We decided at the beginning of our time that Dan and I would each spend at least one hour of "special time" with each of our children during the week. It didn't seem like it would be difficult with four days to do it in, but that is ten hours outside of the family time, meals, naps, and sleeping and we got it in, but just in the very last minutes of our stay! Even though we try to do some of this at home, it was really fun to do it in this environment. I played basketball, volleyball, swam, watched the sunrise, had coffee drinks or cokes, read, journaled, and hunted for crabs. I loved hearing their hearts on things and being able to just look one child in the eye and not have to worry about anyone else at that time.
When we weren't spending time with one child we were hanging out with the others, laying on the beach, swimming, taking walks, reading, and eating two meals a day that we didn't have to prepare! Dan played several games of baseball with the boys, which they all enjoyed. We also met some people and were able to talk to people from several different countries. I wanted to share some photos, and then I have a few more thoughts to share!
I wanted to share a few things that made me think about our time here in Haiti while we were on vacation.
First, on our first dinner there at least two of the children commented that they miss having dinner like that as a family. We all eat "together" much of the time at the Grace House but as I am sure you can imagine, with ten children and six of them being toddlers, there isn't a lot of conversation being had around our table. It usually entails a few "don't do thats" and "eat your food" and crying and spilling and requests for more and refusals to eat. Not real conducive to a family chat. I am glad that they miss it, because Dan and I do also. We have resolved to attempt to have a family dinner more often and really sit and chat with each other.
The second thing I have thought about happened at dinner, also. One of the children commented on how they missed one of our Haitian kids, and it was only the second day we were gone. They all began to talk about all of the children and tell funny stories about them and guess as to what they were doing at that time. Sometimes I get stressed about how many kids are in this house and that I don't spend enough time with any of them. I think about what my kids might be missing out on because we don't do as many things with them as we would like to. Never once have any of our children complained about us having to deal with so many needs with our Haitian kids. They have never said that it would be easier without them. I attribute that entirely to God's grace. They have parents who get stressed and overwhelmed, yet they have never blamed that on the other kids in the house. They love them and spend time with them and miss them when we are away from them. I know that it will be very difficult to say goodbye to each of these precious children, but I am so glad that ours have had the opportunity to love and care for them.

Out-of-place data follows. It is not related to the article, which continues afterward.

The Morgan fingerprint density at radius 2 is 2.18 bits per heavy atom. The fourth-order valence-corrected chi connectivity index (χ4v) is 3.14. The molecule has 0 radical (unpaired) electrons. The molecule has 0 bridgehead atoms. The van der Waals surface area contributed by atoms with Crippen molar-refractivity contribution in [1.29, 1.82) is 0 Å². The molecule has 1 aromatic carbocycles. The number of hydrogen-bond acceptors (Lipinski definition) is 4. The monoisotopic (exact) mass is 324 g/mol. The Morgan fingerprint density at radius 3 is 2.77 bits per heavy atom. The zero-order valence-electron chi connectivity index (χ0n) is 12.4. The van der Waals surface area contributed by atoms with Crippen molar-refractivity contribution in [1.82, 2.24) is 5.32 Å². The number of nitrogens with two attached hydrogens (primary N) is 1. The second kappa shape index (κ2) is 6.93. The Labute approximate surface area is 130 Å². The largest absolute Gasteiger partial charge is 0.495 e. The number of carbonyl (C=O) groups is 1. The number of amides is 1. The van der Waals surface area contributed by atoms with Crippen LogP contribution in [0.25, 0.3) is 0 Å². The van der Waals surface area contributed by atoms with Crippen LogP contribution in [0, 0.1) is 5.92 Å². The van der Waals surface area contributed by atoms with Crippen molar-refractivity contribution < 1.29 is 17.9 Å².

Now that I think about it, every one of the things I have been thinking about began with our eating together. Jadyn commented that she felt a little awkward eating so much during dinner when she didn't know if the Haitian people serving it to us had anything to eat in their homes. I had just been thinking the same thing. It has led me to so many thoughts about our place in this country and how we help and how we cause others to want, and what God wants us to do about that. I don't want to feel guilty when I enjoy good food, and I do not think we should. I also do not want to take it for granted and I want to share and give when appropriate. We struggle every day with this issue and people ask us for help for things that are worthy at least once per week. How do we help? What is helpful? What help hinders? How do we offend when we don't understand the culture? What about the women that work in our home? What about our friends that live outside our gates? What do they REALLY think of us? I ultimately believe that it only matters what God thinks and what He wants us to do, but Dan and I have wrestled with that over and over and haven't come up with an answer that fits each situation, yet. I have a feeling we never will during our time on earth. Right now I am grateful that my daughter noticed this and thinks about it. I don't have any pat answers to give her, but I am grateful for her exposure to these people and that she will begin to wrestle with this, also.
This is what we do know. We are in Haiti because God called us here. He made it clear that we should come. Our responsibilities lie with our children and the Haitian children placed in our care. Deuteronomy 6: 4-7. "Hear, O Israel:The Lord our God, the Lord is one. You shall love the Lord you God with all your heart, and with all your soul and with all your might. And these words that I command you today shall be on your heart. You shall teach them diligently to your children, and shall talk of them when you sit in your house, and when you walk by the way, and when you lie down, and when you rise." We are also responsible to live out the gospel every day. Display the fruit of the Spirit, talk about what Jesus did for us to those we meet, pray with and for our Haitian friends and for this country and our native land, also. Micah 6:8 "He has told you, O man, what is good; and what does the Lord require of you but to do justice, and to love kindness, and to walk humbly with your God."